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Air Canada

Air Canada Steams Passengers on Aircraft in Four-Hour Delay

Air Canada Steams Passengers on Aircraft in Four-Hour Delay
Joe Cortez

Facing weather and mechanical delays, a group of Air Canada passengers experienced heat wave temperatures while stuck on their aircraft for over four hours. Flyers aboard the airplane say the carrier wasn’t attentive in helping them, but the airline says everything was in order.

Air Canada flyers are expressing frustration with the carrier, after they say they were stuck on a sweltering aircraft for over four hours due to weather-related and mechanical delays. The Ottawa Citizen reports flyers flying from Ottawa International Airport (YOW) to Toronto Pearson International Airport (YYZ) were forced to sit on their airplane in over 100-degree heat while the airline sorted the situation out.

Two issues caused the delay, starting with a thunderstorm passing over the airport. After the weather incident, pilots received an engine notification, forcing them to turn back to the gate for maintenance. The aircraft departed at 7:40 p.m. – over four hours after their original departure time.

During the delay, flyers say they weren’t allowed to depart at any time. In addition, they claim a mechanical issue meant air conditioning was not working, forcing flyers to recirculate hot air already in the cabin. While flight attendants did provide water for the stuck passengers, those aboard said they experienced a two-hour gap between water services.

When the aircraft returned to the gate, passengers say they were not allowed to leave the aircraft. Air Canada confirmed this, saying they only expected delays to take a short amount of time and deplaning could have lead to a cancellation.

“What annoyed me was that they were talking to all these different people. But it’s been two hours, can we get some more water?” Josie Sima, a passenger aboard the flight, told the Citizen. “They didn’t run out of water, but let’s face it — in a sense, it was rationed. We got the first cup at 3:30 … and they didn’t distribute again until after 6:30.”

A spokesperson for Air Canada told the Citizen the aircraft was scheduled to depart on the short flight at around 3 p.m. local time but took off at 7:40. They said their actions reduced the total disruption for passengers and blamed the combination of weather, mechanical issues and holiday air traffic for the perfect storm of conditions.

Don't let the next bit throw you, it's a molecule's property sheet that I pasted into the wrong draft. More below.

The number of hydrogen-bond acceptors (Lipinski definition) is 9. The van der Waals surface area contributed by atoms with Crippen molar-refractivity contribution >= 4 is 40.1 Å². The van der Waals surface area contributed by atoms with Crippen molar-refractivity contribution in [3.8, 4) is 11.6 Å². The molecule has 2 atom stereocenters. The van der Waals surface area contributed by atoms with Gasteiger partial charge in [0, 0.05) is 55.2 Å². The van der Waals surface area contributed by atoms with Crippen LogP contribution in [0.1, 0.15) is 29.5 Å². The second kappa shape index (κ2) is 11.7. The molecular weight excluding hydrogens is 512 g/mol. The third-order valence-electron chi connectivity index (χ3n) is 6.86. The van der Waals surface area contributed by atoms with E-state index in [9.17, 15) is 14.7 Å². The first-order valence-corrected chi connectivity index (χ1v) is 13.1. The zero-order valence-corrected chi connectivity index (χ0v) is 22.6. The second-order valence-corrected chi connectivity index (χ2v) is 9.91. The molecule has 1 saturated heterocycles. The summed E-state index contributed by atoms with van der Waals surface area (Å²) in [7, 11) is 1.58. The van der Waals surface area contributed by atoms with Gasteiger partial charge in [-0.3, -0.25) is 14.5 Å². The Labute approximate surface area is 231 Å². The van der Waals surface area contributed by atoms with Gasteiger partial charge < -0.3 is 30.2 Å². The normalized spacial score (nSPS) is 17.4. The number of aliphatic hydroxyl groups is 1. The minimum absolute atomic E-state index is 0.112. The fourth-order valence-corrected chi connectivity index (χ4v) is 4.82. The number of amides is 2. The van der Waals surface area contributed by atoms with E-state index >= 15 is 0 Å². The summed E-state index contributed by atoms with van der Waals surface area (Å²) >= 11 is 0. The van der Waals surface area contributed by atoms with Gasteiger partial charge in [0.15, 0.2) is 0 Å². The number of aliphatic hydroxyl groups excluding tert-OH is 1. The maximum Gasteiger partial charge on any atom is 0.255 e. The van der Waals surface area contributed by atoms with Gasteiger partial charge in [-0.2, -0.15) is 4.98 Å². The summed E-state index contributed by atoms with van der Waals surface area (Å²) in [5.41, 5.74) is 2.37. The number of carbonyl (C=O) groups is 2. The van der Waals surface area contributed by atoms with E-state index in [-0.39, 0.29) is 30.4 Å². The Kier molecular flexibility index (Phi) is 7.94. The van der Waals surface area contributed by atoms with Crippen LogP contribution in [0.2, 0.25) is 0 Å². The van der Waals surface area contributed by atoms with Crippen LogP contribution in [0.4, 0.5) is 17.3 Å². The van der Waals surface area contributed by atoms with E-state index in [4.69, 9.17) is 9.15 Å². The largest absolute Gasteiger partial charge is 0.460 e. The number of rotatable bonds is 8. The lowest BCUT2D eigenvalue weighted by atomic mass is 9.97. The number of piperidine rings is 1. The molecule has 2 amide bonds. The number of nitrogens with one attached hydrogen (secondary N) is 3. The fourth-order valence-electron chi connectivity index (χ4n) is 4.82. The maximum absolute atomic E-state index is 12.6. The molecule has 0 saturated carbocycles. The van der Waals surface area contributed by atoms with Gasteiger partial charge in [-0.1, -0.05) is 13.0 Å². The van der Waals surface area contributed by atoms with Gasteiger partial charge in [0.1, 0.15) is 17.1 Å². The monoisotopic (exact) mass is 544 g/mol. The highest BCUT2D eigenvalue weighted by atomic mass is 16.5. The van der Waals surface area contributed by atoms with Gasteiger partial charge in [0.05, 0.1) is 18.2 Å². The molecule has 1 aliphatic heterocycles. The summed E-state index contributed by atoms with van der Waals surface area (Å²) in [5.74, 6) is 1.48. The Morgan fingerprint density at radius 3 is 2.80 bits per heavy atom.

“Because of the holiday our flights were quite full so there was limited ability to put people on later flights,” Air Canada spokesperson Peter Fitzpatrick told the Citizen. “Our approach minimized the travel disruption for most customers while giving those who did not wish to travel the option not to travel.”

[Photo: Shutterstock]

View Comments (3)

3 Comments

  1. KenTarmac

    July 6, 2018 at 9:02 am

    Piss poor excuse. Piss poor planning. Piss poor management.

  2. FSUnole03

    July 6, 2018 at 11:59 am

    “Our approach minimized the travel disruption for most customers while giving those who did not wish to travel the option not to travel.”

    Say what? The article says that passengers were kept on the plane for 4-hours. So how exactly did AC allow passengers who did not wish to travel the option to not travel if they didn’t let them disembark and get off?

    Furthermore – the AC spokesperson boasts about how keeping them on the plane minimized travel disruptions as it kept the flight from being cancelled. Yet also says “Because of the holiday our flights were quite full so there was limited ability to put people on later flights.” So think of all those missed connections at YYZ….so how exactly did AC accommodate them if it’s a holiday and the flights are full?!

    Air Canada – what a shitty PR/spokesperson you have and a lousy operation you run.

  3. garkster

    July 6, 2018 at 7:12 pm

    Um, “lead” is a metal. You meant “led”, the verb, as in “led to a cancellation”.

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